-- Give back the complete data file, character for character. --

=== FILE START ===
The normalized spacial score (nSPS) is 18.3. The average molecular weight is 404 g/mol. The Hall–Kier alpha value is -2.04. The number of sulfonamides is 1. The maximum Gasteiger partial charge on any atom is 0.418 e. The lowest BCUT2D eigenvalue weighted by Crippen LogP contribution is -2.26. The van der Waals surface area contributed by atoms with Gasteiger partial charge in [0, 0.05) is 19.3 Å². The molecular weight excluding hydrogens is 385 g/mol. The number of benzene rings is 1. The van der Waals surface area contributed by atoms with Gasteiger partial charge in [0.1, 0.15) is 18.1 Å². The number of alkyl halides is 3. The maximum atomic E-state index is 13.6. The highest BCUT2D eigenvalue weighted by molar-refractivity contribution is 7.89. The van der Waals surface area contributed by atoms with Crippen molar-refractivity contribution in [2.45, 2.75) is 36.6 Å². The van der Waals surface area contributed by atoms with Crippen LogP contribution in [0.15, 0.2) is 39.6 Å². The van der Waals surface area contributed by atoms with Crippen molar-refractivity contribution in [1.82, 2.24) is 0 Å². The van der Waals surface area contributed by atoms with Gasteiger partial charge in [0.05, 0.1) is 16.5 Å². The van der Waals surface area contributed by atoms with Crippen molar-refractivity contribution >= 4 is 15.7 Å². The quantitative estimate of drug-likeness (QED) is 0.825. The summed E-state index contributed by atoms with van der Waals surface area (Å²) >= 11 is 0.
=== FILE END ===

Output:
The normalized spacial score (nSPS) is 18.3. The average molecular weight is 404 g/mol. The Hall–Kier alpha value is -2.04. The number of sulfonamides is 1. The maximum Gasteiger partial charge on any atom is 0.418 e. The lowest BCUT2D eigenvalue weighted by Crippen LogP contribution is -2.26. The van der Waals surface area contributed by atoms with Gasteiger partial charge in [0, 0.05) is 19.3 Å². The molecular weight excluding hydrogens is 385 g/mol. The number of benzene rings is 1. The van der Waals surface area contributed by atoms with Gasteiger partial charge in [0.1, 0.15) is 18.1 Å². The number of alkyl halides is 3. The maximum atomic E-state index is 13.6. The highest BCUT2D eigenvalue weighted by molar-refractivity contribution is 7.89. The van der Waals surface area contributed by atoms with Crippen molar-refractivity contribution in [2.45, 2.75) is 36.6 Å². The van der Waals surface area contributed by atoms with Crippen LogP contribution in [0.15, 0.2) is 39.6 Å². The van der Waals surface area contributed by atoms with Crippen molar-refractivity contribution in [1.82, 2.24) is 0 Å². The van der Waals surface area contributed by atoms with Gasteiger partial charge in [0.05, 0.1) is 16.5 Å². The van der Waals surface area contributed by atoms with Crippen molar-refractivity contribution >= 4 is 15.7 Å². The quantitative estimate of drug-likeness (QED) is 0.825. The summed E-state index contributed by atoms with van der Waals surface area (Å²) >= 11 is 0.